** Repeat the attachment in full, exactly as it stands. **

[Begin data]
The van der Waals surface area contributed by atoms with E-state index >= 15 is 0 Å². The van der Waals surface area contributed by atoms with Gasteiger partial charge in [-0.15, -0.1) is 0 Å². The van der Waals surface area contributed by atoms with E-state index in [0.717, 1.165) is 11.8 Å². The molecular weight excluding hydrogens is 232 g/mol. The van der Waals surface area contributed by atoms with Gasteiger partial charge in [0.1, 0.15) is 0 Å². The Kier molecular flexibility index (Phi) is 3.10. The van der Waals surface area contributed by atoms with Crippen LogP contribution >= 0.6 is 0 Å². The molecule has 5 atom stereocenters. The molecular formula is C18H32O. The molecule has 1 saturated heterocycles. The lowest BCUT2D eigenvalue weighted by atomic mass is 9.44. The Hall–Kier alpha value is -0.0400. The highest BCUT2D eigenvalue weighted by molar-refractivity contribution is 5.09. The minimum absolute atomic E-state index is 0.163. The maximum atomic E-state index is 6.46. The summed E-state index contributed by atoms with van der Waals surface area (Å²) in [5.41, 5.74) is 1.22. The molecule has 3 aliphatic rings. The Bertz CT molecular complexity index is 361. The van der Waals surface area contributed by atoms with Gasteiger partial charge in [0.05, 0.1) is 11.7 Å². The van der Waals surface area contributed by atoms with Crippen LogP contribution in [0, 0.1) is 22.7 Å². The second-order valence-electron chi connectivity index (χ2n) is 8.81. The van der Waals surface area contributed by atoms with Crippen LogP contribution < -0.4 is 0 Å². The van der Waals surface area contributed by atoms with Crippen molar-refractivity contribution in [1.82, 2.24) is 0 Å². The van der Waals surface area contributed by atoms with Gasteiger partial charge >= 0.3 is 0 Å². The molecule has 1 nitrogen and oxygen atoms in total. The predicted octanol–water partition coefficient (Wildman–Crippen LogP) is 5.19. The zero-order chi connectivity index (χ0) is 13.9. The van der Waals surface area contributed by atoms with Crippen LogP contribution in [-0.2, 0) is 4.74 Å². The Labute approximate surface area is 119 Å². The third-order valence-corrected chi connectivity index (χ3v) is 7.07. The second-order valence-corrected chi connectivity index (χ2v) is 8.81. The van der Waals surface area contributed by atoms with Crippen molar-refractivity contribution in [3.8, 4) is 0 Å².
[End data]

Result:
The van der Waals surface area contributed by atoms with E-state index >= 15 is 0 Å². The van der Waals surface area contributed by atoms with Gasteiger partial charge in [-0.15, -0.1) is 0 Å². The van der Waals surface area contributed by atoms with E-state index in [0.717, 1.165) is 11.8 Å². The molecular weight excluding hydrogens is 232 g/mol. The van der Waals surface area contributed by atoms with Gasteiger partial charge in [0.1, 0.15) is 0 Å². The Kier molecular flexibility index (Phi) is 3.10. The van der Waals surface area contributed by atoms with Crippen LogP contribution >= 0.6 is 0 Å². The molecule has 5 atom stereocenters. The molecular formula is C18H32O. The molecule has 1 saturated heterocycles. The lowest BCUT2D eigenvalue weighted by atomic mass is 9.44. The Hall–Kier alpha value is -0.0400. The highest BCUT2D eigenvalue weighted by molar-refractivity contribution is 5.09. The minimum absolute atomic E-state index is 0.163. The maximum atomic E-state index is 6.46. The summed E-state index contributed by atoms with van der Waals surface area (Å²) in [5.41, 5.74) is 1.22. The molecule has 3 aliphatic rings. The Bertz CT molecular complexity index is 361. The van der Waals surface area contributed by atoms with Gasteiger partial charge in [0.05, 0.1) is 11.7 Å². The van der Waals surface area contributed by atoms with Crippen LogP contribution in [0, 0.1) is 22.7 Å². The second-order valence-electron chi connectivity index (χ2n) is 8.81. The van der Waals surface area contributed by atoms with Crippen LogP contribution < -0.4 is 0 Å². The van der Waals surface area contributed by atoms with Crippen molar-refractivity contribution in [1.82, 2.24) is 0 Å². The van der Waals surface area contributed by atoms with Gasteiger partial charge >= 0.3 is 0 Å². The molecule has 1 nitrogen and oxygen atoms in total. The predicted octanol–water partition coefficient (Wildman–Crippen LogP) is 5.19. The zero-order chi connectivity index (χ0) is 13.9. The van der Waals surface area contributed by atoms with Crippen LogP contribution in [-0.2, 0) is 4.74 Å². The Labute approximate surface area is 119 Å². The third-order valence-corrected chi connectivity index (χ3v) is 7.07. The second-order valence-corrected chi connectivity index (χ2v) is 8.81. The van der Waals surface area contributed by atoms with Crippen molar-refractivity contribution in [3.8, 4) is 0 Å².